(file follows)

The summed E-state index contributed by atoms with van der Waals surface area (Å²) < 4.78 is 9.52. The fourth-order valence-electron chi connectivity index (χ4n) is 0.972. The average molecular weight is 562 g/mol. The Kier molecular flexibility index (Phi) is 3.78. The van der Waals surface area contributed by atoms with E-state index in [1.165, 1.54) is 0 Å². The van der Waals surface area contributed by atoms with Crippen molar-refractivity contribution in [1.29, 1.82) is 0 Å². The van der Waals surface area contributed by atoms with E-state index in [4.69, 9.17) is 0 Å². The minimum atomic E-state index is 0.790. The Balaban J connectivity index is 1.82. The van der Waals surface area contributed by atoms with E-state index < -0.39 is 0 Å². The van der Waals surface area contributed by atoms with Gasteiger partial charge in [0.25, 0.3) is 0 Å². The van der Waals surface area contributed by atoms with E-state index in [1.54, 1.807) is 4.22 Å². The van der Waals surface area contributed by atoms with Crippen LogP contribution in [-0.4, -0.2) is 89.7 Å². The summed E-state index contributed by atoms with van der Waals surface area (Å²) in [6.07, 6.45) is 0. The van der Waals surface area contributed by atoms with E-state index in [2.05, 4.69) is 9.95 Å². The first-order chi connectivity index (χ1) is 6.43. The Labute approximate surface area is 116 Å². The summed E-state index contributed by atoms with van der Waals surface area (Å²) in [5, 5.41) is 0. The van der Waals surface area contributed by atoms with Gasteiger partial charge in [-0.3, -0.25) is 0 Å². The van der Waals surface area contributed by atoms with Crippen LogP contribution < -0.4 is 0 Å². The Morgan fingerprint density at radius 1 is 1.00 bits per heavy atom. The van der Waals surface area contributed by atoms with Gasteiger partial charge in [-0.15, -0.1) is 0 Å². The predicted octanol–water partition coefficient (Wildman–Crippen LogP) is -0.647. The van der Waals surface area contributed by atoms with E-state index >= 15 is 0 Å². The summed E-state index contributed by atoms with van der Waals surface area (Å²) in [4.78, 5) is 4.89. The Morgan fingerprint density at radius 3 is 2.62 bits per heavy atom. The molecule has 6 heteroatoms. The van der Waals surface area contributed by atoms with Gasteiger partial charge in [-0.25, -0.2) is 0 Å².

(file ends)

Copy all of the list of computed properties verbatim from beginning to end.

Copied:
The summed E-state index contributed by atoms with van der Waals surface area (Å²) < 4.78 is 9.52. The fourth-order valence-electron chi connectivity index (χ4n) is 0.972. The average molecular weight is 562 g/mol. The Kier molecular flexibility index (Phi) is 3.78. The van der Waals surface area contributed by atoms with E-state index in [1.165, 1.54) is 0 Å². The van der Waals surface area contributed by atoms with Crippen molar-refractivity contribution in [1.29, 1.82) is 0 Å². The van der Waals surface area contributed by atoms with E-state index in [4.69, 9.17) is 0 Å². The minimum atomic E-state index is 0.790. The Balaban J connectivity index is 1.82. The van der Waals surface area contributed by atoms with E-state index < -0.39 is 0 Å². The van der Waals surface area contributed by atoms with Gasteiger partial charge in [0.25, 0.3) is 0 Å². The van der Waals surface area contributed by atoms with E-state index in [1.54, 1.807) is 4.22 Å². The van der Waals surface area contributed by atoms with Crippen LogP contribution in [-0.4, -0.2) is 89.7 Å². The summed E-state index contributed by atoms with van der Waals surface area (Å²) in [6.07, 6.45) is 0. The van der Waals surface area contributed by atoms with E-state index in [2.05, 4.69) is 9.95 Å². The first-order chi connectivity index (χ1) is 6.43. The Labute approximate surface area is 116 Å². The summed E-state index contributed by atoms with van der Waals surface area (Å²) in [5, 5.41) is 0. The van der Waals surface area contributed by atoms with Gasteiger partial charge in [-0.3, -0.25) is 0 Å². The van der Waals surface area contributed by atoms with Crippen LogP contribution < -0.4 is 0 Å². The Morgan fingerprint density at radius 1 is 1.00 bits per heavy atom. The van der Waals surface area contributed by atoms with Gasteiger partial charge in [-0.15, -0.1) is 0 Å². The predicted octanol–water partition coefficient (Wildman–Crippen LogP) is -0.647. The van der Waals surface area contributed by atoms with E-state index >= 15 is 0 Å². The summed E-state index contributed by atoms with van der Waals surface area (Å²) in [4.78, 5) is 4.89. The Morgan fingerprint density at radius 3 is 2.62 bits per heavy atom. The molecule has 6 heteroatoms. The van der Waals surface area contributed by atoms with Gasteiger partial charge in [-0.25, -0.2) is 0 Å².